Could time go any slower

or any faster than

the way it does

Portrait of My Father From a Second Floor Window Four Months Before His Death

holloway overhung with ancient trees n Cornwall
My father stood in front of the sink
in the bathroom he shared with my mother.
The color of the tiny floor tiles was green; 
and the color of the tiles on the walls, an old
mustard yellow. Looking down, unseen, from 
the second floor window of the house we built 
next door that my children and I lived in, 
I could swear it was almost the same color 
as his skin. He took his time, my father: 
he took off the watch on his wrist and folded 
the cuffs of the daytime shirt he wore 
under an old cardigan. He was going  
to brush his teeth, gargle with mouthwash,   
spit with effort: all movements slower now 
that the rest of him was testing the currents
of this new sea his doctors referred to as 
The Gradual Decline. Pills in the morning, 
at noon, and again at night for the faltering 
heart, the heart that skipped a beat like the old 
record he used to play. Begin, it sang; and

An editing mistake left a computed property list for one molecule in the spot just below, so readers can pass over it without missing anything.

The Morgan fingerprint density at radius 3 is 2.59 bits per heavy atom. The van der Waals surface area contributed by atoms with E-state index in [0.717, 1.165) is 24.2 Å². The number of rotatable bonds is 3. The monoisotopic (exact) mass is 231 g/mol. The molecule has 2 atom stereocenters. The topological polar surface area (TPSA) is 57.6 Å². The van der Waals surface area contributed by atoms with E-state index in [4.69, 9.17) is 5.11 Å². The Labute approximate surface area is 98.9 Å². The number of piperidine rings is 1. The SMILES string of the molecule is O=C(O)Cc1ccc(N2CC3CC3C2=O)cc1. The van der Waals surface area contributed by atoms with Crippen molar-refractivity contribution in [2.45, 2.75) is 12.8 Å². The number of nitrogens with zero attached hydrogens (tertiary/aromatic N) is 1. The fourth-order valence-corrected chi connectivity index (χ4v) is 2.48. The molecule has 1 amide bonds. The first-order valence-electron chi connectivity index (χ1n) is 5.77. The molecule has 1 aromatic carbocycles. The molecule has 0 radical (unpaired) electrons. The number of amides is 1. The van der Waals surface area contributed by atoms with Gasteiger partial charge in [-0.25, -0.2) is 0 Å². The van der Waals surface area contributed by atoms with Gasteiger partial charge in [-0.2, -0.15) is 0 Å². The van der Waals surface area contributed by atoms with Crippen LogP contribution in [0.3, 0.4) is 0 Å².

beguine—that little fancy, a passing infatuation
with the idea of time not yet knighted
by sadness. I held still, afraid if I blinked, 
the future would lose no time unseating us from 
the surface where we tried to hold our ground.  


The years pass; the feeling doesn’t.

holloway overhung with ancient trees n Cornwall
I haven't learned yet 
to take for granted 
how I'm here instead of 
somewhere else.

Should a raised voice say
You! I've learned not to flinch 
too visibly though I always fear
I'm the one being addressed.

One weekend many years ago
after I'd just got here,
two coworkers knocked on the door
and asked if I'd like to go out.

I looked at them confused
and said I was working,
which I was. After they left
I wondered if I should have.

Sometimes it's easier 
to keep to ourselves
or out of the way if not
out of sight.


holloway overhung with ancient trees n Cornwall
When we moved to this part 
of the country, some of the first
kababayans we met sounded concerned
we'd found an apartment in Norfolk,
and not in Virginia Beach. Perhaps
they meant well, even when they said
things like You should move 
as soon as you can so you don't have 
to live in the ghetto, where there are 
a lot of blacks. Then there are those
who caution their daughters and sons 
when they begin to date: Anyone 
really of any race, except 
yellow or black. So it shouldn’t 
have been surprising to hear those
same daughters and sons say Our parents
are not like those Filipinos on the west 
coast or in Hawaii— they came here 
as professionals. Perhaps they don’t know 
what they’re saying; perhaps they can't 
hear what those words really mean, having 
been raised in a culture of skin bleaching 
products where white is held up as right,